I dined at Orlando’s restaurant in October it was one of my most memorable meals of 2017. Bringing each course out personally, he explained how trimmings from various ingredients were morphed into new, tasty components. Like the bowl of crisps presented upon arrival, made from vegetable peelings like onion skin. After lunch, Orlando gave me a tour and filled me in on his ideas.

The Amass dining room features a graffiti wall.

When did the issue of food waste become important to you?

It was after we had been open for 6 months. We were composting for the garden and I was blown away by the amount of product that was being diverted from the garbage. It started the wheels turning, getting me thinking about all the stuff we were still tossing in the trash bin. This awareness has given us a whole new respect for the products that we are using.

What protocols do you have in place at Amass to help reduce food waste?

By far the most important protocol we have in place is the state of mind in which we work. It has become a sport in the kitchen, almost a competition, to see who can find the coolest way to upcycle the by-products we are producing. When we look at a vegetable the first thing we ask ourselves is not what should we do with this perfect carrot, but what trim will we produce and how can we process the trim from the carrot into something delicious? You have to create a culture around this way of thinking.

You mentioned during my visit that you’ve shaved waste by 75%. How did you do that?

At this point, the by-products are the main driver for our creative process. Through various processes, whether fermentation, drying, pickling, etc. we are able to upcycle the majority of our trim back into the menu. The key to this is that deliciousness and flavor are the most important factor. We will never do anything just to do it. It has to taste good or we are not going to convince anyone that this is the right thing to do.

Can you tell us a little about the research kitchen you are developing?

The research kitchen will be built to address the different by-products we are producing at Amass. We want to use it as a tool to not only find the flavor that remains in these normally discarded items, but to also unlock nutrients that remain trapped inside at a cellular level.

Will you be hiring outside Amass to staff it or will your current team work there, too?

Kim Wejendorp, who has been with me since day one and is as obsessed with creating deliciousness from our by-products will be running the research kitchen. He and I will be working together on this project. This is not a project I feel you can hire for from the outside. Like I said before, it is part of the culture. It is just as much mental as it is physical.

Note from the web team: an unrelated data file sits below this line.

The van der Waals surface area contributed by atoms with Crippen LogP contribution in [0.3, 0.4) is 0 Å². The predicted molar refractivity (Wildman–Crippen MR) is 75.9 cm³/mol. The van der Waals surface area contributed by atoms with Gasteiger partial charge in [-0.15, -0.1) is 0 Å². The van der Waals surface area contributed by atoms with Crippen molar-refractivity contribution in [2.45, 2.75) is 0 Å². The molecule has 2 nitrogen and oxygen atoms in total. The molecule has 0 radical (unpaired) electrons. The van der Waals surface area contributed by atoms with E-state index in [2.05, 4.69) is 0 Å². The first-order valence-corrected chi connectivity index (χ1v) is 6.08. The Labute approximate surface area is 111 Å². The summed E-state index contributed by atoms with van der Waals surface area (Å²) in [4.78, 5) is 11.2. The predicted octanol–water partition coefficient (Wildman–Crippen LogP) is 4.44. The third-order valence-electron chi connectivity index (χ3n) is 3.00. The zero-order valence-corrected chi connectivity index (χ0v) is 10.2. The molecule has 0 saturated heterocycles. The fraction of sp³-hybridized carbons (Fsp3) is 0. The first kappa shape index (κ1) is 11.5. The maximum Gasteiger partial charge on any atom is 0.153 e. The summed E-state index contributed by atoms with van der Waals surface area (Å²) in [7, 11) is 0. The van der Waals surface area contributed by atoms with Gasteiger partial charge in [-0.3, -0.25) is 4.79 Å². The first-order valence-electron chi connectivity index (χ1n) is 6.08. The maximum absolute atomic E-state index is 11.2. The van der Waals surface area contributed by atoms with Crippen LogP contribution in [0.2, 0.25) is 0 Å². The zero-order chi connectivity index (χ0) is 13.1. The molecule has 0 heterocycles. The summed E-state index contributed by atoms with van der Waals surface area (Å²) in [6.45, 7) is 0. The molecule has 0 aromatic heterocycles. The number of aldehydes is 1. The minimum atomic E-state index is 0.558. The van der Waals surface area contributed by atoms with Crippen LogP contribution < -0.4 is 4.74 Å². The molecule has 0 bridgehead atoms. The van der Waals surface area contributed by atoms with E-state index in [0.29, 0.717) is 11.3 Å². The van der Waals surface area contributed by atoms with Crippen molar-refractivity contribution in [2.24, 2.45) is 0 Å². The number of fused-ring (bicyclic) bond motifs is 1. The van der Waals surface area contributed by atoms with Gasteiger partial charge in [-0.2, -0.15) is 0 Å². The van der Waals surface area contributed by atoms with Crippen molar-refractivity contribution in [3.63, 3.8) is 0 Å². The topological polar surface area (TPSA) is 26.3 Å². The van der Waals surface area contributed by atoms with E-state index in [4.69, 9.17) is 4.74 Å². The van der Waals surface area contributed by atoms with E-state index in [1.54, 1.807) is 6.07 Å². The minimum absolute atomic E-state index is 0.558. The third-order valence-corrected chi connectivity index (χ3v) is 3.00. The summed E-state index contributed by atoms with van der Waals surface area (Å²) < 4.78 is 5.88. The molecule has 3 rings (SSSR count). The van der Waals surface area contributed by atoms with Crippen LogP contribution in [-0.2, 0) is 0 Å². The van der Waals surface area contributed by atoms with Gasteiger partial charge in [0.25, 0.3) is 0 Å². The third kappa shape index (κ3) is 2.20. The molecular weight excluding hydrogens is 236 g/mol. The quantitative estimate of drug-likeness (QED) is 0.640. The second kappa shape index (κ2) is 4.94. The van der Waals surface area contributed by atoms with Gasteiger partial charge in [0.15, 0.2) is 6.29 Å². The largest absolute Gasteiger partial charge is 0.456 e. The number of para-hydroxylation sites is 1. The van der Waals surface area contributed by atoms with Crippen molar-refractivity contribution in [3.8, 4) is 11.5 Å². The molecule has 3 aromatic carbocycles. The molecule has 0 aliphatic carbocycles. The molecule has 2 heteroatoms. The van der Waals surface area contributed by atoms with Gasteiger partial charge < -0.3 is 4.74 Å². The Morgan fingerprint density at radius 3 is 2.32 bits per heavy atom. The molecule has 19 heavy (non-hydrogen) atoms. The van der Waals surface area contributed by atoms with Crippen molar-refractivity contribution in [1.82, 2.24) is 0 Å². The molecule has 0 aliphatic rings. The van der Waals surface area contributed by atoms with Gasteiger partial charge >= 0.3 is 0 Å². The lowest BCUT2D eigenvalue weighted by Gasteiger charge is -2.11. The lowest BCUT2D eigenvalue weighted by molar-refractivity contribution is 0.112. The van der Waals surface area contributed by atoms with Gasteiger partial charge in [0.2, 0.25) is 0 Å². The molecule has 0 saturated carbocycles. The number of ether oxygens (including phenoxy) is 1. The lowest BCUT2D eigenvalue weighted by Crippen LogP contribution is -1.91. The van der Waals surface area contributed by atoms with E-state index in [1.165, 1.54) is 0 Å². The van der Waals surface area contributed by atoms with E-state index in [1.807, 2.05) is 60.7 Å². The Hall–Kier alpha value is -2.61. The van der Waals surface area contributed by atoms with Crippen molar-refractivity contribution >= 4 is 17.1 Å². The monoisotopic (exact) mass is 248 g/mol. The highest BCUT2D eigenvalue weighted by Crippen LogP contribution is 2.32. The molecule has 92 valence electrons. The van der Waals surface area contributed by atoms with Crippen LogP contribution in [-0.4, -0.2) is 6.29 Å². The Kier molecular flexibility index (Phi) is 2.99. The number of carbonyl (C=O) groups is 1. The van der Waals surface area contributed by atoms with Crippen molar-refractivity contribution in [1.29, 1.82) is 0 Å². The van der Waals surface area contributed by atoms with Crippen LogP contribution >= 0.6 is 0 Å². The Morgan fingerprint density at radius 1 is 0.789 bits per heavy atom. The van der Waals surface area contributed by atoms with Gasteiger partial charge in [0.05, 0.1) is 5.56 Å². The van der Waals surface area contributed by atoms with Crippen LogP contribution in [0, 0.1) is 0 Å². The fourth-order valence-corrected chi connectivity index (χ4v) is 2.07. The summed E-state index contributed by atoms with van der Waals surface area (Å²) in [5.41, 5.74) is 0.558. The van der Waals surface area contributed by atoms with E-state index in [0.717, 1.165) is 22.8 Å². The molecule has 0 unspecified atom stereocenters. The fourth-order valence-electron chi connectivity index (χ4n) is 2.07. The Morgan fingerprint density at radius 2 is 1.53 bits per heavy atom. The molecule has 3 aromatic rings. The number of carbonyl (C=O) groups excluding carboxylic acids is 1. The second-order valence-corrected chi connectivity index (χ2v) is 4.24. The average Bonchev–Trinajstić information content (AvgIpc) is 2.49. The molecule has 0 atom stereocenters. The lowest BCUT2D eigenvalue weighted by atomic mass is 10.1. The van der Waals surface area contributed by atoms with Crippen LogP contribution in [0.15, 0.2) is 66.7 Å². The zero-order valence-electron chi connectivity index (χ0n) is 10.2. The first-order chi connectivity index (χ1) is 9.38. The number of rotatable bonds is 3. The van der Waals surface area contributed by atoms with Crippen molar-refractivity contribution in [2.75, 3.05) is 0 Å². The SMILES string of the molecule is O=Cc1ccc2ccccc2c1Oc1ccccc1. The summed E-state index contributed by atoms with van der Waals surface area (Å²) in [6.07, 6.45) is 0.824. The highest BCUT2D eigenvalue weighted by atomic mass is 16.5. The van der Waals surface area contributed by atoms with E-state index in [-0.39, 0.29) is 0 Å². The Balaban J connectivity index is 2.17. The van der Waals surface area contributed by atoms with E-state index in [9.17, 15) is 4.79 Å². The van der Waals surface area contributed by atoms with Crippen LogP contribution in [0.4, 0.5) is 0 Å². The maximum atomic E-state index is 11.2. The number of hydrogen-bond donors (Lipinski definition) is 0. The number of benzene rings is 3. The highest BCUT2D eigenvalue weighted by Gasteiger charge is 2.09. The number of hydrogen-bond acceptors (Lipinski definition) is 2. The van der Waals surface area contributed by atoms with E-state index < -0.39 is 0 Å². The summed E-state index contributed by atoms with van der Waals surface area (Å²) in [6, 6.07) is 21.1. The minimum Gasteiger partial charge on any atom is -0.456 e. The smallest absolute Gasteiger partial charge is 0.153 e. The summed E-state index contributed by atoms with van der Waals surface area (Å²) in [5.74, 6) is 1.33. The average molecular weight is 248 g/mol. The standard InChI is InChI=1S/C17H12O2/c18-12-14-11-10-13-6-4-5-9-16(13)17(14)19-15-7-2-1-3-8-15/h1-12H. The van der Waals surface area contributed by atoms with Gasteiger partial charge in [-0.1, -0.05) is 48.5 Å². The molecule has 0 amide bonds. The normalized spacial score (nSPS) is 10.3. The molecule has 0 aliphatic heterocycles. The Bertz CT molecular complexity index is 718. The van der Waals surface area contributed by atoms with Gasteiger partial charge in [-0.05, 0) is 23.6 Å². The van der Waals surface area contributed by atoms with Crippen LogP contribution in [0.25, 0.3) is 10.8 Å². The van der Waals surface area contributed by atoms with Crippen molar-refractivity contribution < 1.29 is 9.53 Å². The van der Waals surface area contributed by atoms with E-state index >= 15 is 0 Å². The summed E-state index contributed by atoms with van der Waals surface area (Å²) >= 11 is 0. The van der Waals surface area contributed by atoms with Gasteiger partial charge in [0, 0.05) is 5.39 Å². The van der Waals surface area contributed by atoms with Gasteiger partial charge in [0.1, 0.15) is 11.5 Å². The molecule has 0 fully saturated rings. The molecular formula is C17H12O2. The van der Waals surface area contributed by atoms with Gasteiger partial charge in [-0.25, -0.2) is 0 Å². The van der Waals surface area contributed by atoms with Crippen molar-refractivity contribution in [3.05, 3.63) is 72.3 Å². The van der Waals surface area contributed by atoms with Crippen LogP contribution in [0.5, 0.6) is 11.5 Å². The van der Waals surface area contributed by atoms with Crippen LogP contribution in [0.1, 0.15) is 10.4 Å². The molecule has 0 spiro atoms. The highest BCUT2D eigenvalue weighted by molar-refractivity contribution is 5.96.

When do you expect it will open? Will it be for research only?

We are hoping it will open late spring/early winter in 2018. In addition to the research aspect of the kitchen, it will be used for processing all of the by-products produced at Amass. Through the processing of these different products is where we hope to discover new ideas.

Dessert modeled off s'mores.

How do you plan to use the resulting research?

We are going to set up a website where we will offer access to all the data we are collecting in regard to techniques and recipes. If we look five years down the road, I think we would like to try and create some sort of consulting platform, so we can physically go out and help people run responsible restaurants.

Do you have any tips for easy upcycling at home?

Yes! The tops of most vegetables are really delicious if sautéed and made into a pesto. Used coffee grinds are great for packing around beets and carrots then roasting them. And used tea leaves are great for infusing into a little cream and then adding that into whiskey.

When she's not in a vineyard or the ocean, Lauren Mowery covers drinks, food & adventure/luxury travel. Follow her around the world on Instagram and Twitter.

Meet the Chef Who Will Change How the World Thinks About Wasting Food

Jeremy Repanich

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Mikkel Heriba

The meal at Amass begins a bit unexpectedly, though maybe it shouldn&rsquot be surprising at all. Before the first course ever arrives, the diner has already ventured to a rough-hewn industrial stretch on Copenhagen&rsquos outskirts and sat down inside an old shipyard building to eat dinner surrounded by exposed concrete walls covered in elegantly rendered graffiti. The space is brutalist yet refined, softened by leather dining chairs and smoked-oak tables. Still, it&rsquos not exactly what you&rsquore accustomed to seeing in a world-renowned restaurant.


The server announces the tasting menu will start with bread, but what arrives is a bowl of large, puffy chips with dip on the side. Despite its appearance, the server assures, this is bread&mdashor, at least, it was bread. The restaurant&rsquos day-old, house-made bread has been soaked, pureed, mixed with tapioca, flattened, dried and then fried to a crisp. It&rsquos delicious. And this quirky bit of alchemy is revelatory.